hamburger overlay

Future of Diabetes Treatment

Diabetes care has come a long way in just a few decades—after all, the first insulin pump was introduced in 1963, and fingerprick tests for personal blood glucose monitoring have only been around since the mid-1980s. So what's next? In development: Automating insulin delivery—the artificial pancreas Taking insulin pumping to the next level, an artificial pancreas is being tested that combines a continuous glucose monitor, insulin pump and glucagon pump (should blood glucose go too low), all managed by an app on a smartphone. The goal is to monitor your blood glucose and adjust your insulin throughout...

Read More

Refine Results

General Questions

Are insulin pumps expensive? The cost of an insulin pump may vary depending on your health coverage, the province in which you live and your eligibility for a variety of government sponsored programs. For help in determining your coverage, call our Accu-Chek® Pump Support Department toll-free at 1-800-688-4578. Besides a pump and insulin, what other supplies does insulin pump therapy require? You'll need infusion sets, cartridges for the insulin, adapters (which connect the cartridge to the infusion set), batteries, battery covers, and blood glucose monitoring...

Read More

Type 1 Diabetes

Type 1 diabetes is usually diagnosed in children or young adults, although it can occur at any age. Roughly 3% of children and adolescents have diabetes. The onset of type 1 diabetes is often sudden and can include the following symptoms: Abnormal thirst and a dry mouth Frequent urination Extreme tiredness/lack of energy Sudden weight loss Slow-healing wounds Recurrent infections Blurred vision Type 1 diabetes occurs when the body’s immune system destroys the beta cells found in the pancreas—...

Read More

Future of Diabetes Treatment

Diabetes care has come a long way in just a few decades—after all, the first insulin pump was introduced in 1963, and fingerprick tests for personal blood glucose monitoring have only been around since the mid-1980s. So what's next? In development: Automating insulin delivery—the artificial pancreas Taking insulin pumping to the next level, an artificial pancreas is being tested that combines a continuous glucose monitor, insulin pump and glucagon pump (should blood glucose go too low), all managed by an app on a smartphone. The goal is to monitor your blood glucose and adjust your insulin throughout...

Read More

Eating Healthy with Diabetes

As a person with diabetes, you make important decisions every day about food. What you eat has a greater impact on your blood glucose than anything else you do. You can meet this daily challenge by meal planning. With a meal plan, you can make choices when eating at home, grocery shopping and dining out. By working with your healthcare professional and learning about nutrition and the effect of food on blood sugar, you can turn meal planning into a pleasurable experience. Most food turns into sugar—or blood glucose—before entering the bloodstream. Insulin then helps blood glucose move from the bloodstream into your...

Read More

5 Tips for gentle blood sampling

Lancing fingers is a vital part of daily diabetes management. In a recent study, up to 35% of the participants stated that pain is the main reason people with diabetes refrain from regular blood glucose testing.1,2One factor contributing to greater pain sensation when lancing the finger is wrong handling of the lancing device. Lancing correctly with Accu-Chek® lancing devices keeps discomfort to a minimum. You can test more comfortably with these five easy steps: Ensure hands are clean and dry. ...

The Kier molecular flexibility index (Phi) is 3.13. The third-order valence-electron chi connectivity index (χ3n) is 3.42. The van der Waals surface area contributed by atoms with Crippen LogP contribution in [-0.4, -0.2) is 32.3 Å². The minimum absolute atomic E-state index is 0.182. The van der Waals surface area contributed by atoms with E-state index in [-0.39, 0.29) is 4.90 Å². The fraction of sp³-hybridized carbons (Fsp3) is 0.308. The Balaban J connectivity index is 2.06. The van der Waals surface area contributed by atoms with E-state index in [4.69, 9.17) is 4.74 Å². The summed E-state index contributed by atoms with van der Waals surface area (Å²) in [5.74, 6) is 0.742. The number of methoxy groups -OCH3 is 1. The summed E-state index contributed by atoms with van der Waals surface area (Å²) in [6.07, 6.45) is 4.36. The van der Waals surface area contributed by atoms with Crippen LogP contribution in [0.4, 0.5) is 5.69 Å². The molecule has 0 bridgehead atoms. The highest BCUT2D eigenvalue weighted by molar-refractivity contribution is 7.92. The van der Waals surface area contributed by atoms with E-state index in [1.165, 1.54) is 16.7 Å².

Read More

Parents are pumped up

Because severe hypoglycemia and health risks are down. As any parent of a child with diabetes knows, low blood glucose episodes (hypoglycemia) can be sudden and frightening. The good news: Insulin pump therapy has been shown to significantly decrease severe hypoglycemia in youth. Recent studies showed that adolescents and young children on insulin pump therapy had over 50% fewer episodes.1,2 Today’s children with diabetes also have the opportunity for better blood glucose control than any generation before. A research study reported in Pediatric Diabetes showed that, compared to multiple daily...

Read More

What is Diabetes?

Understanding the basics of diabetes is the first step in gaining control of your health. Let’s look at what causes diabetes, some of the common symptoms, the benefits of healthy living, and what to do if you’ve just been diagnosed. What is diabetes? Diabetes is a chronic disease. Your blood sugar levels are controlled by insulin, a hormone produced by your pancreas. When you eat, food gets broken down and glucose enters your bloodstream. Insulin takes the glucose out of your bloodstream and allows it to enter your cells where it is broken down and turned into energy. If you have...

Read More

Hypoglycemia

Hypoglycemia occurs when your blood sugar drops too low. The body responds to low blood sugar with warning signs that may be different in each person. Some warning signs of low blood sugar are feeling: Weak Shaky Irritable or confused. Low blood sugar may occur if your meal or snack is delayed or missed, after vigorous physical activity, or if too much insulin is given. In a person without diabetes, the pancreas will stop producing insulin if the blood sugar level falls below normal. In a person with diabetes, the insulin they inject keeps working, even when the blood...

Read More

Pages